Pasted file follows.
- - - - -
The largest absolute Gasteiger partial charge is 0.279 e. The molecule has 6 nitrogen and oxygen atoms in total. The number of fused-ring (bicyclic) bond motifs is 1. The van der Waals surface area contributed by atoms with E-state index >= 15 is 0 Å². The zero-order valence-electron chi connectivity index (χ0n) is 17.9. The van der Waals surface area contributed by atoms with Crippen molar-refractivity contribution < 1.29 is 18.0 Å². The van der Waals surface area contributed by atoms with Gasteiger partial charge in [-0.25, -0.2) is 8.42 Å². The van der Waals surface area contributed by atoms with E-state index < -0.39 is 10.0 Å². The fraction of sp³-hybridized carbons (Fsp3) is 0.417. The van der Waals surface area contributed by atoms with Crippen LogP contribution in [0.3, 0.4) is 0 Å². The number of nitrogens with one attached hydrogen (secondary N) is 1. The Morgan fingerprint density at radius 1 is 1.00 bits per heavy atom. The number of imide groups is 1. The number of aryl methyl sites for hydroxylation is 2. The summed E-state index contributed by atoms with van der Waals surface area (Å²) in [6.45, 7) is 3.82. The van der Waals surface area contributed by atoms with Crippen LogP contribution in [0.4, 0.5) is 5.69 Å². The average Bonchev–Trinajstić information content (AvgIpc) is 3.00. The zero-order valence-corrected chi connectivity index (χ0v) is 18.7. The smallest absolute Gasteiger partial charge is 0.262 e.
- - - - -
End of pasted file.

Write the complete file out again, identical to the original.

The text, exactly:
The largest absolute Gasteiger partial charge is 0.279 e. The molecule has 6 nitrogen and oxygen atoms in total. The number of fused-ring (bicyclic) bond motifs is 1. The van der Waals surface area contributed by atoms with E-state index >= 15 is 0 Å². The zero-order valence-electron chi connectivity index (χ0n) is 17.9. The van der Waals surface area contributed by atoms with Crippen molar-refractivity contribution < 1.29 is 18.0 Å². The van der Waals surface area contributed by atoms with Gasteiger partial charge in [-0.25, -0.2) is 8.42 Å². The van der Waals surface area contributed by atoms with E-state index < -0.39 is 10.0 Å². The fraction of sp³-hybridized carbons (Fsp3) is 0.417. The van der Waals surface area contributed by atoms with Crippen LogP contribution in [0.3, 0.4) is 0 Å². The number of nitrogens with one attached hydrogen (secondary N) is 1. The Morgan fingerprint density at radius 1 is 1.00 bits per heavy atom. The number of imide groups is 1. The number of aryl methyl sites for hydroxylation is 2. The summed E-state index contributed by atoms with van der Waals surface area (Å²) in [6.45, 7) is 3.82. The van der Waals surface area contributed by atoms with Crippen LogP contribution in [0.4, 0.5) is 5.69 Å². The average Bonchev–Trinajstić information content (AvgIpc) is 3.00. The zero-order valence-corrected chi connectivity index (χ0v) is 18.7. The smallest absolute Gasteiger partial charge is 0.262 e.